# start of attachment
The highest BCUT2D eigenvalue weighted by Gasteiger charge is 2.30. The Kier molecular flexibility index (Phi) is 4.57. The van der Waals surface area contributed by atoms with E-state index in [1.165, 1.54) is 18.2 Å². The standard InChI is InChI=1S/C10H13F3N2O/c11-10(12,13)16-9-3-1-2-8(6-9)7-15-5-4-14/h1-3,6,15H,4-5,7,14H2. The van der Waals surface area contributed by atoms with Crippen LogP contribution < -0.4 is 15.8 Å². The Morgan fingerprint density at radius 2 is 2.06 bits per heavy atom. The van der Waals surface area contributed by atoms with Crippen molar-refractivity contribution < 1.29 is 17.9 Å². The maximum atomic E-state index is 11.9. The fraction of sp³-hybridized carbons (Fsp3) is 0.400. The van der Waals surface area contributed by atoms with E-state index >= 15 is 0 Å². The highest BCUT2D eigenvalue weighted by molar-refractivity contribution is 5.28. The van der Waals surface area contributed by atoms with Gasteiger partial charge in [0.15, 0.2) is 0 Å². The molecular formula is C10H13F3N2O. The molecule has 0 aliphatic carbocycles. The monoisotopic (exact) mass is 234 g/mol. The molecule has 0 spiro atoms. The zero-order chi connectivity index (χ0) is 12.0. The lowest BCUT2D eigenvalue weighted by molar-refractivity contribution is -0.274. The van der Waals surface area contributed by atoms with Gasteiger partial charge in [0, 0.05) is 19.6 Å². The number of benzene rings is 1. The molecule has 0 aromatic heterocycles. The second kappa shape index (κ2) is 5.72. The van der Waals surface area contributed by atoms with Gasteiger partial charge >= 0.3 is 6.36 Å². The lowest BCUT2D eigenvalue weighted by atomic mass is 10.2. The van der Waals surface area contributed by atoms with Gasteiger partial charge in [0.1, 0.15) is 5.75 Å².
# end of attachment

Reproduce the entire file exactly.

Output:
The highest BCUT2D eigenvalue weighted by Gasteiger charge is 2.30. The Kier molecular flexibility index (Phi) is 4.57. The van der Waals surface area contributed by atoms with E-state index in [1.165, 1.54) is 18.2 Å². The standard InChI is InChI=1S/C10H13F3N2O/c11-10(12,13)16-9-3-1-2-8(6-9)7-15-5-4-14/h1-3,6,15H,4-5,7,14H2. The van der Waals surface area contributed by atoms with Crippen LogP contribution < -0.4 is 15.8 Å². The Morgan fingerprint density at radius 2 is 2.06 bits per heavy atom. The van der Waals surface area contributed by atoms with Crippen molar-refractivity contribution < 1.29 is 17.9 Å². The maximum atomic E-state index is 11.9. The fraction of sp³-hybridized carbons (Fsp3) is 0.400. The van der Waals surface area contributed by atoms with E-state index >= 15 is 0 Å². The highest BCUT2D eigenvalue weighted by molar-refractivity contribution is 5.28. The van der Waals surface area contributed by atoms with Gasteiger partial charge in [0.15, 0.2) is 0 Å². The molecular formula is C10H13F3N2O. The molecule has 0 aliphatic carbocycles. The monoisotopic (exact) mass is 234 g/mol. The molecule has 0 spiro atoms. The zero-order chi connectivity index (χ0) is 12.0. The lowest BCUT2D eigenvalue weighted by molar-refractivity contribution is -0.274. The van der Waals surface area contributed by atoms with Gasteiger partial charge in [0, 0.05) is 19.6 Å². The number of benzene rings is 1. The molecule has 0 aromatic heterocycles. The second kappa shape index (κ2) is 5.72. The van der Waals surface area contributed by atoms with Gasteiger partial charge >= 0.3 is 6.36 Å². The lowest BCUT2D eigenvalue weighted by atomic mass is 10.2. The van der Waals surface area contributed by atoms with Gasteiger partial charge in [0.1, 0.15) is 5.75 Å².